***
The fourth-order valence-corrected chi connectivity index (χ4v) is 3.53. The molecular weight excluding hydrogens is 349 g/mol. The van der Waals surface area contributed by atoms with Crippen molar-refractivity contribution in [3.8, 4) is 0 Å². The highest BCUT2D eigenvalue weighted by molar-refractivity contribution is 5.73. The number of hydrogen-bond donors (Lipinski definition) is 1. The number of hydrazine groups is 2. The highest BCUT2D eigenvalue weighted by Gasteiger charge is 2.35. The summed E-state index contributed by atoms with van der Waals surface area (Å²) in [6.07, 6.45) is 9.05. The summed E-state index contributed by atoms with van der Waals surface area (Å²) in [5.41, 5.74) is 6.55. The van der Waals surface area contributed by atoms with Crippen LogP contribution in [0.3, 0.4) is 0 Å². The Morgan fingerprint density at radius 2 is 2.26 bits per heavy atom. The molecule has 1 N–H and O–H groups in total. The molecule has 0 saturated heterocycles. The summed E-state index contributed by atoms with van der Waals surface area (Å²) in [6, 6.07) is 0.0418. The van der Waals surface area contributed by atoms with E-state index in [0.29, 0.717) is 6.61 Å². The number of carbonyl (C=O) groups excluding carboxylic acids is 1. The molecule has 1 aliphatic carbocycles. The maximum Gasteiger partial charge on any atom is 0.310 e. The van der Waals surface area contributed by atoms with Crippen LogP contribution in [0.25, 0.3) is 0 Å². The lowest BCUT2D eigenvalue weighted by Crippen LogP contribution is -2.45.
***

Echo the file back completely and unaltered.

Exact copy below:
The fourth-order valence-corrected chi connectivity index (χ4v) is 3.53. The molecular weight excluding hydrogens is 349 g/mol. The van der Waals surface area contributed by atoms with Crippen molar-refractivity contribution in [3.8, 4) is 0 Å². The highest BCUT2D eigenvalue weighted by molar-refractivity contribution is 5.73. The number of hydrogen-bond donors (Lipinski definition) is 1. The number of hydrazine groups is 2. The highest BCUT2D eigenvalue weighted by Gasteiger charge is 2.35. The summed E-state index contributed by atoms with van der Waals surface area (Å²) in [6.07, 6.45) is 9.05. The summed E-state index contributed by atoms with van der Waals surface area (Å²) in [5.41, 5.74) is 6.55. The van der Waals surface area contributed by atoms with Crippen LogP contribution in [0.3, 0.4) is 0 Å². The Morgan fingerprint density at radius 2 is 2.26 bits per heavy atom. The molecule has 1 N–H and O–H groups in total. The molecule has 0 saturated heterocycles. The summed E-state index contributed by atoms with van der Waals surface area (Å²) in [6, 6.07) is 0.0418. The van der Waals surface area contributed by atoms with E-state index in [0.29, 0.717) is 6.61 Å². The number of carbonyl (C=O) groups excluding carboxylic acids is 1. The molecule has 1 aliphatic carbocycles. The maximum Gasteiger partial charge on any atom is 0.310 e. The van der Waals surface area contributed by atoms with Crippen LogP contribution in [0.25, 0.3) is 0 Å². The lowest BCUT2D eigenvalue weighted by Crippen LogP contribution is -2.45.